• The Bureau of Labor Statistics uses the labor force participation rate and the employment rate to gauge the state of the labor market.
how accurate is the official unemployment rate48
How Accurate Is the Official Unemployment Rate?
  • The labor force participation rate measures the labor force as a percentage of the total population at least 16 years old.
  • The employment rate measures the number of people who are working as a percentage of the labor force.
unemployment and potential output
Unemployment and Potential Output
  • The capacity utilization rate indicates how much capital is available for economic growth.
    • Capacity utilization rate – the rate at which factories and machines are operating compared to the maximum sustainable rate at which they could be used.
unemployment and potential output50
Unemployment and Potential Output
  • Potential output – output that would be achieved at the target rates of unemployment and of capacity utilization.
unemployment and potential output51
Unemployment and Potential Output
  • Okum's rule of thumb is used to determine the effect changes in the unemployment rate will have on income.
  • A one percent change in unemployment will cause output to change in the opposite direction by two percent.
microeconomic categories of unemployment
Microeconomic Categories of Unemployment
  • Microeconomic policies are sometimes used to supplement macroeconomic policies for dealing with unemployment.
microeconomic categories of unemployment53
Microeconomic Categories of Unemployment
  • The following categories of unemployment are analyzed by economists:
  • How people become unemployed.
  • Demographic unemployment.
  • Duration of unemployment.
  • Unemployment by industry.
unemployment by microeconomic subcategories 2002

Total unemployment rate

Total unemployment–8.3 million (5.8%)

Unemployment rate by sex

Male – 4.5 million (6.0%)

Female–3.7 million (5.6%)

Unemployment rate by age

20-24

1.0 million

(9.2%)

55 and over

0.8 million

(3.8%)

16-19

1.2 million

(15.4%)

25-54–4.8 million (4.7%)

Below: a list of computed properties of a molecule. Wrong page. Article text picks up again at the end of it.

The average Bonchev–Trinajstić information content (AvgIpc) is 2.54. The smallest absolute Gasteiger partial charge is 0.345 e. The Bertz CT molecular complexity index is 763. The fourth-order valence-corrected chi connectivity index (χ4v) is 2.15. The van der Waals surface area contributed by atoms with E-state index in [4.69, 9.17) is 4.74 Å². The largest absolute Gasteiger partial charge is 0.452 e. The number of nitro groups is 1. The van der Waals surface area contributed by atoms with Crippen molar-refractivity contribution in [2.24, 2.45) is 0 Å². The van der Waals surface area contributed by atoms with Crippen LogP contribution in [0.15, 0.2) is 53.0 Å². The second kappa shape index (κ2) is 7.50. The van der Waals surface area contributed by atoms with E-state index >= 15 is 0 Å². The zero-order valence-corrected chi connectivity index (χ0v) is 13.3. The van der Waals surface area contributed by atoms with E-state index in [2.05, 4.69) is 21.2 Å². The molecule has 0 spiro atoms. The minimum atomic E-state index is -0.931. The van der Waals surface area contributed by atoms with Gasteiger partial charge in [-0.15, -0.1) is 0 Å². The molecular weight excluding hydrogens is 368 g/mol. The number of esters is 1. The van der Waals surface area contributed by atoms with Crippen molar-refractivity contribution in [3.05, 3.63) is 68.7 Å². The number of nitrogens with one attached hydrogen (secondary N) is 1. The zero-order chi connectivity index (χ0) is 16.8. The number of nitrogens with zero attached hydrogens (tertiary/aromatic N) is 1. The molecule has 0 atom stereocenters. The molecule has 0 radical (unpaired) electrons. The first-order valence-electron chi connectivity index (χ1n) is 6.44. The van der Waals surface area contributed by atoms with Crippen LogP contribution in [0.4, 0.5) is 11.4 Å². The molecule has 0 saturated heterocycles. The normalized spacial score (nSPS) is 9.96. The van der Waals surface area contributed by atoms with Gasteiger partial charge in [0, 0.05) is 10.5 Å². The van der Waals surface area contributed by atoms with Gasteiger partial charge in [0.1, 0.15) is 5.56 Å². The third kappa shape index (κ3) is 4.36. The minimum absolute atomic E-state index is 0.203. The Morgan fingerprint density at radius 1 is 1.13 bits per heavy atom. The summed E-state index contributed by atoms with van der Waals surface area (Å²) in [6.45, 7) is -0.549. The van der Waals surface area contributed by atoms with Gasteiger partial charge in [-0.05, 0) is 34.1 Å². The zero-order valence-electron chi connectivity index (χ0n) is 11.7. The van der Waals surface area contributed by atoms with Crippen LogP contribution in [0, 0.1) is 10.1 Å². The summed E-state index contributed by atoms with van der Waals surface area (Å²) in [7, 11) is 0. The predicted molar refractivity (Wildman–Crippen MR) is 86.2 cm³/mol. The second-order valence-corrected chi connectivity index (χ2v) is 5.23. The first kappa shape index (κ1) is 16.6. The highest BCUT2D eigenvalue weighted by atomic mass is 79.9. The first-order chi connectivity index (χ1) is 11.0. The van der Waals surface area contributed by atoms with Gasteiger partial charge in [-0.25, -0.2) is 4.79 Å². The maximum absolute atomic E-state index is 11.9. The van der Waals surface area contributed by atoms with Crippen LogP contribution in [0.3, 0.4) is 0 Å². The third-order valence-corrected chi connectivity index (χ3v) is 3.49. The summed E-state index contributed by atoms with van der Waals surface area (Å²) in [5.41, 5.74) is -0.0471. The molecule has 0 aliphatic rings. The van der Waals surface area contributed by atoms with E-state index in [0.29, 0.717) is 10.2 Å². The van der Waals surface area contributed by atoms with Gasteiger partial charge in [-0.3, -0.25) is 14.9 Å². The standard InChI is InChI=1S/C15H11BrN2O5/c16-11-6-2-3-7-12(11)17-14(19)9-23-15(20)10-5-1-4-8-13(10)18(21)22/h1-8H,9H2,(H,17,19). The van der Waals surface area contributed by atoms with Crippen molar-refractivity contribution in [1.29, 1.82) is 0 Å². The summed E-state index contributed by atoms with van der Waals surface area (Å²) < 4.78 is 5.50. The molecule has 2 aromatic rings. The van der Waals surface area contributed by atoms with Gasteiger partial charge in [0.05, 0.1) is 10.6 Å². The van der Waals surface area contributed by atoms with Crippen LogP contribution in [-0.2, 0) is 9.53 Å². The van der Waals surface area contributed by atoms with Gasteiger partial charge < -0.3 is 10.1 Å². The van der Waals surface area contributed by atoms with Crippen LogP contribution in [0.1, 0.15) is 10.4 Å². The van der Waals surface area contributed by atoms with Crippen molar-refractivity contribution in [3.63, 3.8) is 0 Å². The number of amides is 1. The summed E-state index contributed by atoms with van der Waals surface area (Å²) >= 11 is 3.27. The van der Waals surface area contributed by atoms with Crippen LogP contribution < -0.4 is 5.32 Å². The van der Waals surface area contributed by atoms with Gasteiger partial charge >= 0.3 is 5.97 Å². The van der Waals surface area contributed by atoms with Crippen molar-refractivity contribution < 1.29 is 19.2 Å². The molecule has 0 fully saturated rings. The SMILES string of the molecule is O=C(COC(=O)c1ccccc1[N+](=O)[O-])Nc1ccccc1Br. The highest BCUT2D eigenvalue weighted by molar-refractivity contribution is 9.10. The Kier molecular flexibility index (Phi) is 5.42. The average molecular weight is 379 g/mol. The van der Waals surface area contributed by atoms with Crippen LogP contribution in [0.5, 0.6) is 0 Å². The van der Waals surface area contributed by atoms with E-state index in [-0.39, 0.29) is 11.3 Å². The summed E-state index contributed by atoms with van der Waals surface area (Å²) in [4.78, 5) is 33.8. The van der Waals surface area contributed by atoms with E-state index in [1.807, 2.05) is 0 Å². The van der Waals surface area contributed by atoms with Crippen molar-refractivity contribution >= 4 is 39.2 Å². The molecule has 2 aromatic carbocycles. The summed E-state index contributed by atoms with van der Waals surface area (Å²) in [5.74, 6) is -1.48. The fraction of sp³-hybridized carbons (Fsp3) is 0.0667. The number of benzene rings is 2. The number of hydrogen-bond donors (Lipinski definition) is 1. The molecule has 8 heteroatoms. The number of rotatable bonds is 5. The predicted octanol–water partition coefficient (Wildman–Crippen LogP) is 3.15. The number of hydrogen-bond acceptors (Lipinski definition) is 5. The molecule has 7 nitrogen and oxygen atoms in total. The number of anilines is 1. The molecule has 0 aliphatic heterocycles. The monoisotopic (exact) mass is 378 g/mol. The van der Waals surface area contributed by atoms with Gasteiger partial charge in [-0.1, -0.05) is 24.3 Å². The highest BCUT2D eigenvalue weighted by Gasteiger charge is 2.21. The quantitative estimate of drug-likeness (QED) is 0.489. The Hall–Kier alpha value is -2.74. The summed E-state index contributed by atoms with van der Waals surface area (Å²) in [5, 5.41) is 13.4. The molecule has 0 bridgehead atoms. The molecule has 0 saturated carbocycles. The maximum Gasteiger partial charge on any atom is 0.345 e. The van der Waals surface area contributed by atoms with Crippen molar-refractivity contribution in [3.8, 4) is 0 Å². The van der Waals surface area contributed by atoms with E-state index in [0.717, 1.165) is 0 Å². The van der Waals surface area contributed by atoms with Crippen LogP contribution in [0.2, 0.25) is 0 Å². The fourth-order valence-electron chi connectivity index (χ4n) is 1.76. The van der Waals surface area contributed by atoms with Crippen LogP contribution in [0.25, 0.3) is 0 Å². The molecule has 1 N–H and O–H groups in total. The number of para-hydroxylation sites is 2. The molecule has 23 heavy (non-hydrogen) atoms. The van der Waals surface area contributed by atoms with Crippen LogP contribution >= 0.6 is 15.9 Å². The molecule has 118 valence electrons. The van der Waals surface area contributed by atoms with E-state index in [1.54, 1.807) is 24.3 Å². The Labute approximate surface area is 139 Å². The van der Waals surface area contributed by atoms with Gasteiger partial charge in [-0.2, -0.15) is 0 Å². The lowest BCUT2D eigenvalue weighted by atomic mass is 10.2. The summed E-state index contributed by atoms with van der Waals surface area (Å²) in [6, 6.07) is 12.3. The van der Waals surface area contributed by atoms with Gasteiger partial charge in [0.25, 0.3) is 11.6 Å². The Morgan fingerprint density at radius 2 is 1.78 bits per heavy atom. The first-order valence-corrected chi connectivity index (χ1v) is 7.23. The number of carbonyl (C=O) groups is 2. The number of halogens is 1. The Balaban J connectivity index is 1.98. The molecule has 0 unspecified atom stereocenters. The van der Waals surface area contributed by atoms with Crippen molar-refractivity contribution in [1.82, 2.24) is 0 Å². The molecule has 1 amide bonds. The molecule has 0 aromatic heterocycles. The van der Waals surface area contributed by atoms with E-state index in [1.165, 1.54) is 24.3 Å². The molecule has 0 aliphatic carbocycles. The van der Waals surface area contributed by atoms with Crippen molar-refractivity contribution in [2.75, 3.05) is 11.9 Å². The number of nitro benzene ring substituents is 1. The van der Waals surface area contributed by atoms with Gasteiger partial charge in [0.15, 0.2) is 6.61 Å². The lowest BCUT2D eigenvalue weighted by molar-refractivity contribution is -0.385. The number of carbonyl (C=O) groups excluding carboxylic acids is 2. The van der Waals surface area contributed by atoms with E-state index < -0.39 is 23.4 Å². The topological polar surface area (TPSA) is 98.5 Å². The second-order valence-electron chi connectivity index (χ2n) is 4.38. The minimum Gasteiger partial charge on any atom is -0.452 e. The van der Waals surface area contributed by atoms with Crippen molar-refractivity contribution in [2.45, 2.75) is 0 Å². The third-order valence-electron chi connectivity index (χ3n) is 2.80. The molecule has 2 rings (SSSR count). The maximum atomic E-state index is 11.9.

Unemployment by Microeconomic Subcategories, 2002

McGraw-Hill/Irwin

© 2004 The McGraw-Hill Companies, Inc., All Rights Reserved.

unemployment by microeconomic subcategories 200255

Unemployment rate by race*

White–6.1 million (5.1%)

Black–2.2 million (9.1%)

Duration of unemployment

More than 15 weeks

2.9 million

Less than 5 weeks–2.8 million

5-14 weeks – 2.5 million

Reason for unemployment

New

entrants

0.5 million

Job leavers

0.9 million

Job losers – 4.5 million

Re-entrants – 2.4 million

Unemployment by Microeconomic Subcategories, 2002

McGraw-Hill/Irwin

© 2004 The McGraw-Hill Companies, Inc., All Rights Reserved.

inflation
Inflation
  • Inflation is a continual rise in the price level.
    • From 1800 until World War II, the U.S. inflation rate and price level fluctuated.
    • Since World War II, the rate fluctuated, but the movement of the price level has been consistently upward.
inflation since 1900

25

20

15

10

5

0

–5

–10

1900

10

20

30

40

50

60

70

80

90

2000

Inflation Since 1900

McGraw-Hill/Irwin

© 2004 The McGraw-Hill Companies, Inc., All Rights Reserved.

measurement of inflation
Measurement of Inflation
  • Inflation is measured with changes in price indexes.
  • Price index – a number that summarizes what happens to a weighted composite of prices of a selection of goods over time.
creating a price index
Creating a Price Index